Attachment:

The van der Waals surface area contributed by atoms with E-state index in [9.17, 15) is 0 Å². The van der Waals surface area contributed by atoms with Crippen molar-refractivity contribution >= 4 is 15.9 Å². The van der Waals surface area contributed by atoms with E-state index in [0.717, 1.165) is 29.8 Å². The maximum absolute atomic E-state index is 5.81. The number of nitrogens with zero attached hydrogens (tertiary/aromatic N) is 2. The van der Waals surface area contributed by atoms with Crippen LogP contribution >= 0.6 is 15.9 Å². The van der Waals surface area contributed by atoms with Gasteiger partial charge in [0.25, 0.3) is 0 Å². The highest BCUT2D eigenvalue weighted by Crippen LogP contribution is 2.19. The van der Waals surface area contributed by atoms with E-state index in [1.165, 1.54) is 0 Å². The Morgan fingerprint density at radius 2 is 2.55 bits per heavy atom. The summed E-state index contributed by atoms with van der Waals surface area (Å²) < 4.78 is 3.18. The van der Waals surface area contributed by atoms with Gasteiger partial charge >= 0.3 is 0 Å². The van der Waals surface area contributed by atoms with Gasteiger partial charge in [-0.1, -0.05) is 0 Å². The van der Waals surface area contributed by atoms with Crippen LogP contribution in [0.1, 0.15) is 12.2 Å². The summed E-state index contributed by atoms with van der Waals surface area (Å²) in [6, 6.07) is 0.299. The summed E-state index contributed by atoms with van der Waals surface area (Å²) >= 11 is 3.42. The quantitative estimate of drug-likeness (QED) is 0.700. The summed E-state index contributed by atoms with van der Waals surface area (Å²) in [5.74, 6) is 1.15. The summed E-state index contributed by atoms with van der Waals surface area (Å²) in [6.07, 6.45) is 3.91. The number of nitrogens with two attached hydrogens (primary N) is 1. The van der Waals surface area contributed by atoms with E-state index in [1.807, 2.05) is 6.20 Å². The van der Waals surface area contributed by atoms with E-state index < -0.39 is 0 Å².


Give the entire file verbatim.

The van der Waals surface area contributed by atoms with E-state index in [9.17, 15) is 0 Å². The van der Waals surface area contributed by atoms with Crippen molar-refractivity contribution >= 4 is 15.9 Å². The van der Waals surface area contributed by atoms with E-state index in [0.717, 1.165) is 29.8 Å². The maximum absolute atomic E-state index is 5.81. The number of nitrogens with zero attached hydrogens (tertiary/aromatic N) is 2. The van der Waals surface area contributed by atoms with Crippen LogP contribution >= 0.6 is 15.9 Å². The van der Waals surface area contributed by atoms with Gasteiger partial charge in [0.25, 0.3) is 0 Å². The highest BCUT2D eigenvalue weighted by Crippen LogP contribution is 2.19. The van der Waals surface area contributed by atoms with E-state index in [1.165, 1.54) is 0 Å². The Morgan fingerprint density at radius 2 is 2.55 bits per heavy atom. The summed E-state index contributed by atoms with van der Waals surface area (Å²) < 4.78 is 3.18. The van der Waals surface area contributed by atoms with Gasteiger partial charge >= 0.3 is 0 Å². The van der Waals surface area contributed by atoms with Gasteiger partial charge in [-0.1, -0.05) is 0 Å². The van der Waals surface area contributed by atoms with Crippen LogP contribution in [0.1, 0.15) is 12.2 Å². The summed E-state index contributed by atoms with van der Waals surface area (Å²) in [6, 6.07) is 0.299. The summed E-state index contributed by atoms with van der Waals surface area (Å²) >= 11 is 3.42. The quantitative estimate of drug-likeness (QED) is 0.700. The summed E-state index contributed by atoms with van der Waals surface area (Å²) in [5.74, 6) is 1.15. The summed E-state index contributed by atoms with van der Waals surface area (Å²) in [6.07, 6.45) is 3.91. The number of nitrogens with two attached hydrogens (primary N) is 1. The van der Waals surface area contributed by atoms with E-state index in [1.807, 2.05) is 6.20 Å². The van der Waals surface area contributed by atoms with E-state index < -0.39 is 0 Å².